Zoning is on its way to the City of Alto - on its way, that is, unless any local residents who may be opposed to the move are able to sway their representatives' thoughts.
During a work session Monday night, Alto town council members made their positions clear: They want zoning in Alto as soon as possible.
Members unanimously adopted a resolution that Mayor Jack King begin proceedings aimed at drafting a binding zoning ordinance.
With the council's endorsement, King asked Georgia Mountains Regional Development Center (RDC) planning director Larry Sparks to place the city on the short list of cities and counties in need of assistance for zoning ordinance development.
Sparks attended the work session at the council's request, giving members an overview of typical zoning regulations.
Council members of the one-mile-wide city, split along railroad tracks between Banks and Habersham counties, are tired of being left behind in the race to attract quality growth, King said following the meeting.
The city will begin courting good growth once zoning is in place, he said.
"We are trying to make the town attractive," he said. "We don't want to be left out because we did nothing."
With zoning in place, council members are hoping adjacent property owners will want to join the city, King said, expanding its size and giving it room to grow.
The mayor doesn't expect dissension within the council.
"We are all of one mind," he said.
Council members may agree with zoning, but RDC planning director Sparks told the council it should expect complaints from citizens.
"Some say zoning is telling people what to do with their property," Sparks said, "but at the same time, it protects residents who thought they were building in a quiet area."
Under authority of the state's Constitution, city and county governing boards are empowered to implement zoning without putting the issue before the voters, Sparks told council members, recommending they utilize that authority.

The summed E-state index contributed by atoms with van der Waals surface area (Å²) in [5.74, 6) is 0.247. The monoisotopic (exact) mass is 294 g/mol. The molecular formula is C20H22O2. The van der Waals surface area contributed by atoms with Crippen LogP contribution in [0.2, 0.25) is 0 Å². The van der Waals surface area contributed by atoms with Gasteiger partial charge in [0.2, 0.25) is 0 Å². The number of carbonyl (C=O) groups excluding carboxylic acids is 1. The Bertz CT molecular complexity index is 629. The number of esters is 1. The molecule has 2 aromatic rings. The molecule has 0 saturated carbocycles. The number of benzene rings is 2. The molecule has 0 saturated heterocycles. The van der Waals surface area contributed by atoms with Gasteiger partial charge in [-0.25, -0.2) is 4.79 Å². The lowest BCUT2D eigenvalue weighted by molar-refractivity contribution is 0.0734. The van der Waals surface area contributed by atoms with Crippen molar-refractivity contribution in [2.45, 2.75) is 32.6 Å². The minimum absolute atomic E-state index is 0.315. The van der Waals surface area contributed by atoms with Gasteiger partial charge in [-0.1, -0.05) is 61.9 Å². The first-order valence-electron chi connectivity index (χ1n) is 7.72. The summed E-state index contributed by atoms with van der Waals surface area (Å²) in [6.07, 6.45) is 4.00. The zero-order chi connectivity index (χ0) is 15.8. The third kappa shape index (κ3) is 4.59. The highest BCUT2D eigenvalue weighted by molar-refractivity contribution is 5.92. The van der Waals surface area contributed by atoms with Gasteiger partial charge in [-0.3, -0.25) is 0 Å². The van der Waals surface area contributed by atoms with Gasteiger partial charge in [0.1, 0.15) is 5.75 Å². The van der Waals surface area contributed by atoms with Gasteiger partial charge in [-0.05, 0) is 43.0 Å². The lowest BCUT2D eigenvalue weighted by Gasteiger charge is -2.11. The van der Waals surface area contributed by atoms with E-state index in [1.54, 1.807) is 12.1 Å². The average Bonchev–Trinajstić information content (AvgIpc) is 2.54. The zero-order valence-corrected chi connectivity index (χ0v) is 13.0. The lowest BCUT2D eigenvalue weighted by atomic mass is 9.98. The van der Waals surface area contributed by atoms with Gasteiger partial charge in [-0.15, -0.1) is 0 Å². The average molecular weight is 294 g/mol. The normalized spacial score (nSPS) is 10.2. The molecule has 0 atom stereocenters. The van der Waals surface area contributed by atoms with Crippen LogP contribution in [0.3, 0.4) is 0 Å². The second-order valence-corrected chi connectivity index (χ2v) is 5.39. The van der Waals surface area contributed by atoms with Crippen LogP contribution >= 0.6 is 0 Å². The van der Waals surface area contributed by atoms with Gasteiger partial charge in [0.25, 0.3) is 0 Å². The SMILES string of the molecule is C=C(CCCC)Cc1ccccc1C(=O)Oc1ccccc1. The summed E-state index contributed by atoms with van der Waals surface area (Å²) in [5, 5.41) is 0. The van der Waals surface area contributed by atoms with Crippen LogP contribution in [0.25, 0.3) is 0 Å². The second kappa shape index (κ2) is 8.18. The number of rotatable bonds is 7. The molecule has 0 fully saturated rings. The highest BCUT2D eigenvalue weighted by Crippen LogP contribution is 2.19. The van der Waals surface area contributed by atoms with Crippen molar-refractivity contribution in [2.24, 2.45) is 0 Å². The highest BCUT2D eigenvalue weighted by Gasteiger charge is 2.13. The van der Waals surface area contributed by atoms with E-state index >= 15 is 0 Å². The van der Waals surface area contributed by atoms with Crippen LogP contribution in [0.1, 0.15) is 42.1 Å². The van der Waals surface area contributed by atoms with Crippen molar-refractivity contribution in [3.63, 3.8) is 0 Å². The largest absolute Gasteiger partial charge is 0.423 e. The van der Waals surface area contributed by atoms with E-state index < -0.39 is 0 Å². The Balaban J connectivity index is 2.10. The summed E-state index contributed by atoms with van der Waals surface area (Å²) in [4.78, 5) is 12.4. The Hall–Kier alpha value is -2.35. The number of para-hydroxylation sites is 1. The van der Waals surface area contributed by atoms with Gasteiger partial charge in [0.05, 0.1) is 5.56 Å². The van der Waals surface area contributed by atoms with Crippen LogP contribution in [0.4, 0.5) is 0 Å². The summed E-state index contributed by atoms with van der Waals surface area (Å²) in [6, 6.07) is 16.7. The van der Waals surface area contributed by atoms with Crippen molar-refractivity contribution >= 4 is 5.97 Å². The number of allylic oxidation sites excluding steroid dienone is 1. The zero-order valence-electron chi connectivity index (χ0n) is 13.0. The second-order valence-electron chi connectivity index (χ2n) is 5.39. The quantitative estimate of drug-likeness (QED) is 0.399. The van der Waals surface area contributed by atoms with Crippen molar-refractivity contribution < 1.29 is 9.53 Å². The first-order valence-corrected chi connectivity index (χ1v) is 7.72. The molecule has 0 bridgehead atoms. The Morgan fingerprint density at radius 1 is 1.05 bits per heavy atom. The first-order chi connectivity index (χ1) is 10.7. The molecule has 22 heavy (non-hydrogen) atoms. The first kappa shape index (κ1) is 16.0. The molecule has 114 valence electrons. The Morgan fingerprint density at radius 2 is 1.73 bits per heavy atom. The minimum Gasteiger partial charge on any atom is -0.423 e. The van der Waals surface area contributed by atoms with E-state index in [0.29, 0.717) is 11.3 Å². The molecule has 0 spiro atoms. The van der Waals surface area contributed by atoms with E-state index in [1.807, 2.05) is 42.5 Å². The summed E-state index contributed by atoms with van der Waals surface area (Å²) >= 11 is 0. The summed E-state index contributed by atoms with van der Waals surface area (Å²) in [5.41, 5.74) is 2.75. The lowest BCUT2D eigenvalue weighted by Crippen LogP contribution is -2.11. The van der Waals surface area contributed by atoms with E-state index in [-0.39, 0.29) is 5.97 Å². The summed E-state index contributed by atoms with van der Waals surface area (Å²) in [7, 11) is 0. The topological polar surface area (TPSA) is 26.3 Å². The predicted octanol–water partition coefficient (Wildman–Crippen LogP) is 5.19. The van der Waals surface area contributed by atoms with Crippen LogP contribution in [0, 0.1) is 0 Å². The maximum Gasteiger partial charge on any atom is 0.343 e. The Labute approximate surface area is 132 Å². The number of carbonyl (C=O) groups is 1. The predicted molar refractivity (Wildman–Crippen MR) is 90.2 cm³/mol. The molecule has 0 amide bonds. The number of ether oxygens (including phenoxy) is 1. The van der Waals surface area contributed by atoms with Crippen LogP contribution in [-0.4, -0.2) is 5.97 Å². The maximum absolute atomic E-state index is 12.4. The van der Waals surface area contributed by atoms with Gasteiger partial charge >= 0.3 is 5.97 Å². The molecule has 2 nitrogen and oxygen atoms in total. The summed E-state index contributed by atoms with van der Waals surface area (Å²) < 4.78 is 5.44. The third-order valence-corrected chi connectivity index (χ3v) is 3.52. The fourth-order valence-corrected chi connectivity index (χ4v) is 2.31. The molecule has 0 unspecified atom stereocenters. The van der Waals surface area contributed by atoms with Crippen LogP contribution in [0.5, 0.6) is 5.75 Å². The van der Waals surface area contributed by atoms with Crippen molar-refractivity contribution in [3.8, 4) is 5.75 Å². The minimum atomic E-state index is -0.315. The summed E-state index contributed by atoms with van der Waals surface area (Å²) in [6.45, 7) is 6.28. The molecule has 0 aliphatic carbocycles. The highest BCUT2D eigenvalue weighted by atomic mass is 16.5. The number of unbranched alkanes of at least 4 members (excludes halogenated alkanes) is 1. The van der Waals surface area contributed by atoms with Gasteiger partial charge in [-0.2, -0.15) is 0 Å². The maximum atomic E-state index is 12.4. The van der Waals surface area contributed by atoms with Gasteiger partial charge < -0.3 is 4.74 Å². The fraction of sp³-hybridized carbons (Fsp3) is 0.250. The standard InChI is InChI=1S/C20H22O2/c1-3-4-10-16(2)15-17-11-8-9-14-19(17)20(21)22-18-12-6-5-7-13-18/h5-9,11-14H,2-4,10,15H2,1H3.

In other jurisdictions where citizens were given the opportunity to vote, zoning measures failed, Sparks said, pointing to White County as a recent example.
"You have the power to plan and zone your community," Sparks said.
"Inevitably, people complain, and you will have to deal with that if you decide to do this," he said, adding that many believe the benefits of zoning out-weigh the draw-backs.
"Zoning can also enhance and protect property values by preventing undesirable uses from coming in right next door and hurting your property values," he said.
If zoning is enacted in Alto, the city's future land-use map must be updated, Sparks said.
In reviewing the map, council members pointed to an area which was designated for agricultural use. It has since been developed for another purpose, members said.
Without zoning, the future land-use map is useless, Sparks told board members, because there is currently no city ordinance which authorizes the city to regulate the usage of land.
Sparks told the council to begin forming a committee of citizens to draft a proposed ordinance with the RDC's assistance.
The committee could remain in place and become the city's planning commission, which would hear requests for rezonings, variances to the ordinance and conditional use permits. State law requires such a board be in place.
Zoning would not be retroactive, Sparks pointed out.
"You pretty much have to live with what you've got," he said.
Existing uses of land which fall outside approved land-use in any given area will be grandfathered and allowed to continue, Sparks said.
The council has wide discretion in determining whether grandfathered uses may continue indefinitely, passed on when the land is sold or conveyed through wills, for example, or whether new owners must conform the land to permitted usage.